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The Daily Wildcat

The Daily Wildcat


    Shelton calls for $9.3M in budget cuts

    Academic department funding for the next fiscal year faces uncertain changes as a result of President Robert Shelton’s request for a minimum cut of $9.3 million to the UA’s base budget.

    Provost George Davis and Joel Valdez, senior vice president of business affairs, will submit their proposed cuts to the president’s office this semester after consulting with deans and reviewing college budget requests.

    Shelton announced the plan in a Dec. 15 memorandum to the campus community, detailing a financial situation that had fallen short of expectations.

    “”This is not easy on people, but we have to do it,”” Shelton said.

    The message detailed several factors, such as a shortfall in enrollment and the state-enforced 150 credit-hour limit for students, that have cost the UA $3.8 million. Also, expenses including an increase of enrollment next school year will total $10.6 million.

    The UA is currently operating under a budget

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    Check out more info on where the UA lost money on page 8

    stabilization plan started by former President Peter Likins, which is set to finish in two years.

    Likins’ plan for the UA aims to ensure its permanent expenses are always covered.

    It means the different academic and non-academic departments of the university must stop relying on temporary funds for those expenses, said UA budget director Dick Roberts.

    Why UA needs the cuts

    Fiscal losses from Fall 2006:

    • Enrollment decrease – $500,000
    • 150 Credit Hour Limit – $300,000
    • Indirect Cost Recovery – $1 million
    • New revenue and reallocation -$1 million

    – Losses caused Stabilization Plan to be $3.8 million short

    Projected losses for FY08:

    • Classroom support – additional $1 million
    • Debt service – $500,000.
    • FY07 one-time expenses – need $1 million
    • in permanent budget savings Utilities, O&M, ERE – $8.1 million
    • New expenses will total 10.6 million

    – Source: President Robert Shelton, Budget Management Process Memo

    In order to carry out this plan for this fiscal year, Shelton enacted a $10 million cut over the summer.

    Shelton said this latest reduction is necessary to do the same thing next year.

    “”We’re bringing into alignment our recurring funds with our recurring obligations,”” Shelton said.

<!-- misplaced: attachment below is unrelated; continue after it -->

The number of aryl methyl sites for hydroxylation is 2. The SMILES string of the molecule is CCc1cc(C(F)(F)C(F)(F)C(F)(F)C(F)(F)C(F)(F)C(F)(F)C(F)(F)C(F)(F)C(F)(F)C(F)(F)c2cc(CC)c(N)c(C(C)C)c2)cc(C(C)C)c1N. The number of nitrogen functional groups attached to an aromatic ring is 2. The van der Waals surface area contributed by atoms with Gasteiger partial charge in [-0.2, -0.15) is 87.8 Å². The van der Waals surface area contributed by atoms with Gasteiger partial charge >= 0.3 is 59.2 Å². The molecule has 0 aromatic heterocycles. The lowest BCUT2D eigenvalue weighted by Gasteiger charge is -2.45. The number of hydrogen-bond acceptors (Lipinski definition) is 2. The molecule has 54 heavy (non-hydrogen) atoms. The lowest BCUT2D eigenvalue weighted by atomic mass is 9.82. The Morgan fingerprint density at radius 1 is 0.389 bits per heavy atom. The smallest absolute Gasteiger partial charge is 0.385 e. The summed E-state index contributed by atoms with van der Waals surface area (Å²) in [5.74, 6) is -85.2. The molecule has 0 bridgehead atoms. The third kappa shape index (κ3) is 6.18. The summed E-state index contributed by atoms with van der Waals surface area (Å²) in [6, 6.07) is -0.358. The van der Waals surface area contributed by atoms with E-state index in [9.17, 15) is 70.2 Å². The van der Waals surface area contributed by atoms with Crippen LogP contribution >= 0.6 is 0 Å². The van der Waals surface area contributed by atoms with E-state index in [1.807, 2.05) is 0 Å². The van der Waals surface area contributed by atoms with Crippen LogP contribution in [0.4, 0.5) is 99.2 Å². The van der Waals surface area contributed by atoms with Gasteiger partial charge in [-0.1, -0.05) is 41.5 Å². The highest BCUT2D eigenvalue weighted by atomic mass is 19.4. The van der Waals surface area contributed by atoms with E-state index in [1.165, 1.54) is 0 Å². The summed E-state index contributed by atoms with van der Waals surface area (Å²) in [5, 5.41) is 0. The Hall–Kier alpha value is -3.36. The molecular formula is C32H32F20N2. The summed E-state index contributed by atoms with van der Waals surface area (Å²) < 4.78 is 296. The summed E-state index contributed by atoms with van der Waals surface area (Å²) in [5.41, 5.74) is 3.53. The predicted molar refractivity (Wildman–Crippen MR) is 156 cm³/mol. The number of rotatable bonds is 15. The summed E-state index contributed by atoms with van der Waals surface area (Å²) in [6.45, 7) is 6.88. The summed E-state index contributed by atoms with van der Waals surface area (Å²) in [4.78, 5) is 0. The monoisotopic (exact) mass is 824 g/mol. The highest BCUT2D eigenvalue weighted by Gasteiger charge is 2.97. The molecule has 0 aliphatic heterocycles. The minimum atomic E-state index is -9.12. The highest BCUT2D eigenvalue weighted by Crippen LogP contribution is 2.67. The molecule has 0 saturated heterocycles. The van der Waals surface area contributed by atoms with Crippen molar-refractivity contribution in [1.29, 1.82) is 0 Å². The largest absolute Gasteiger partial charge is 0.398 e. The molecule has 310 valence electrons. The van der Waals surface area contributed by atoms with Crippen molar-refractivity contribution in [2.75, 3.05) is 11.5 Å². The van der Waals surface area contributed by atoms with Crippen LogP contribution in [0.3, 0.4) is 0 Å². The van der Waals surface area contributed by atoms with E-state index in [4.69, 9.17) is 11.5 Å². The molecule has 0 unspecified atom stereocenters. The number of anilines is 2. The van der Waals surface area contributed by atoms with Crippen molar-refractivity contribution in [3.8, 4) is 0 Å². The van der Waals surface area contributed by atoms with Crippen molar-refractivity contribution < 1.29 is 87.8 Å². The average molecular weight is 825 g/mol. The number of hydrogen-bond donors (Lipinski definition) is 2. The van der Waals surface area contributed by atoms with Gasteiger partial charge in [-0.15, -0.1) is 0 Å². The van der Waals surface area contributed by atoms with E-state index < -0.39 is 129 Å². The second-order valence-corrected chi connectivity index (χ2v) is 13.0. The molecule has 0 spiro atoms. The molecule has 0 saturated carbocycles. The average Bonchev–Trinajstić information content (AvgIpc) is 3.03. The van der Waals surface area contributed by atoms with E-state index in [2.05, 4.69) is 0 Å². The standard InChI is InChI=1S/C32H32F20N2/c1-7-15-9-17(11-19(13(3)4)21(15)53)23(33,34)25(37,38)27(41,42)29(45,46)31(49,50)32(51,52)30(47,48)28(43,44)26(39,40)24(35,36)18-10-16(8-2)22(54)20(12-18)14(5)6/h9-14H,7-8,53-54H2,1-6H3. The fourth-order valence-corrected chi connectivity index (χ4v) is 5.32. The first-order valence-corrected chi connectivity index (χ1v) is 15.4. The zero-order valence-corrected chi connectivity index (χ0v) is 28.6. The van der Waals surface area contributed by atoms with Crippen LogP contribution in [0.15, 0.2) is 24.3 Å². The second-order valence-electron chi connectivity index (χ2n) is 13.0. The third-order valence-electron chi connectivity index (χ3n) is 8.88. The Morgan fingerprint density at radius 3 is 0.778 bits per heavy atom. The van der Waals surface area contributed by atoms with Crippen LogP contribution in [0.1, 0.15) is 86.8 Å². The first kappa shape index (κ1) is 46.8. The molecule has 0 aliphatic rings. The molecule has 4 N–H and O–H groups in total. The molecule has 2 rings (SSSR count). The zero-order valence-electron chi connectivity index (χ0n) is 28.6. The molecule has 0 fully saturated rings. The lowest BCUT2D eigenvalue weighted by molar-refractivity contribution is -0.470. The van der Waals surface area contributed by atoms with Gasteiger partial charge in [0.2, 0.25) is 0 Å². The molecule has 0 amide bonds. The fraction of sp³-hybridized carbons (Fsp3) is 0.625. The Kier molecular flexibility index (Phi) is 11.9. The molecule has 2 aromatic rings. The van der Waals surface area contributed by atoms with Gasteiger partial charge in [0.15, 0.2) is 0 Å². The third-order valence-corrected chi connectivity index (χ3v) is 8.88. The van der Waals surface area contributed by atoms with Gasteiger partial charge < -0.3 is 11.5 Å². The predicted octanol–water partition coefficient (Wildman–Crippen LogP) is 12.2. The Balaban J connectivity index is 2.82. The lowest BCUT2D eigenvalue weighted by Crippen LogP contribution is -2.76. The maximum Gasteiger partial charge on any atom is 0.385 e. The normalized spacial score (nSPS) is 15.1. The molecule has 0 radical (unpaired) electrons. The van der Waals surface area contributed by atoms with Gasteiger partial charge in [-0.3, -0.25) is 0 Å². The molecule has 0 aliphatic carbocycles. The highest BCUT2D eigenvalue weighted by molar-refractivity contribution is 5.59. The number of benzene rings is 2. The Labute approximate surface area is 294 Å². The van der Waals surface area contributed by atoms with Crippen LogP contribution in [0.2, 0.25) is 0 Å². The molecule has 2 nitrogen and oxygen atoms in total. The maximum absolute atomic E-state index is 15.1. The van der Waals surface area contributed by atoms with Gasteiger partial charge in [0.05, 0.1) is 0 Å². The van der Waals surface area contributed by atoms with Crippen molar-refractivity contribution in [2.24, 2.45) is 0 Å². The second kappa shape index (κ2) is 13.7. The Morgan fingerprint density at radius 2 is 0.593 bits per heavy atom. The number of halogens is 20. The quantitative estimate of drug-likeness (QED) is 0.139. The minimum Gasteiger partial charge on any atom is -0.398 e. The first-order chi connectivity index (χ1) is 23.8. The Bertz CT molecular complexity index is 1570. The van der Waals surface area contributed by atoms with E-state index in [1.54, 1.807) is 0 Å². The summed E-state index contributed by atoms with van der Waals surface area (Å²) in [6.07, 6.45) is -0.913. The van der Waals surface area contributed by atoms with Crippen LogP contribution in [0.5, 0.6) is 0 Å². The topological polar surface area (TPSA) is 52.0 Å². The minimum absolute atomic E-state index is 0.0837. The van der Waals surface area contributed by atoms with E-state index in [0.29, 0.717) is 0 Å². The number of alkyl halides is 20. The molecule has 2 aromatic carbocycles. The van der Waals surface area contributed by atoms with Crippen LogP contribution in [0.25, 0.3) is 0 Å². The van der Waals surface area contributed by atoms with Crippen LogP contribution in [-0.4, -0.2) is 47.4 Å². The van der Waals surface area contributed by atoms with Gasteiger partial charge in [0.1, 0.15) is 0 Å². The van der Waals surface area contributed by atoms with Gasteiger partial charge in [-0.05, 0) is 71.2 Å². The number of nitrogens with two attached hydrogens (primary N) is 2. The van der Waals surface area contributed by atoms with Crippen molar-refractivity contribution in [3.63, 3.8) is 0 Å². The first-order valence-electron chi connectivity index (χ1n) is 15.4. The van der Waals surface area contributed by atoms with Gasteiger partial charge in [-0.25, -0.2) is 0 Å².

Some programs or departments could be scaled back or cut entirely, Roberts said.

    “”What we know is no organization can continue through the years to do everything it’s always done and then add more,”” Roberts said. “”That simply is not the way the world works, and so we have to make very difficult decisions.””

    The same situation occurred in 2002, when the UA faced a large budget realignment after a national economic downturn.

    During that time, the administration challenged the necessity of both a planning degree program and landscape architecture department.

    Charles Albanese, dean of the College of Architecture and Landscape Architecture, said an immense show of support from professional landscape architects throughout the state saved the landscape program.

    Lobbying efforts saved the planning degree program as well, though it was reduced in size and moved to the department of geography and regional development.

    Not every program will be so fortunate after this semester is over, but Roberts said money from the cuts to the recurring funds of some departments will be reallocated to those that rely on temporary funds to meet their permanent needs.

    Even though temporary funds fluctuate more from year to year, providing a less stable environment for campus decision makers, many departments are forced to depend on them.

    “”It creates a far more uncertain environment for departments than permanent funds do,”” said Linda Molm, head of the sociology department.

    Molm said she uses temporary funds to hireteaching assistants, graduate student instructors and adjunct professors.

    Roberts said that if those temporary funds were changed to permanent funds, it would allow certain departments to hire more full-time faculty.

    However, Molm said she does not support the reallocation of that money because it was her understanding that the possible new permanent funds could only be used for those things that temporary funds are already used for, not for any new purpose.

    “”It would be a small reduction in uncertainty, but at a cost,”” Molm said.

    Roberts said he thinks new hires could be part of the permanent funding packages, but they would have to fulfill a specific purpose stated to the provost’s office.

    The cuts from next year’s budget will be different in nature than those over the summer, Roberts said.

    The summer cuts were to requested funds, meaning that some departments had to make do with less than what they asked for, but Roberts said Shelton’s new cuts will be more difficult because they affect current operations.

    After all the cuts are finished, though, Roberts said most students won’t see a change in how the university functions.

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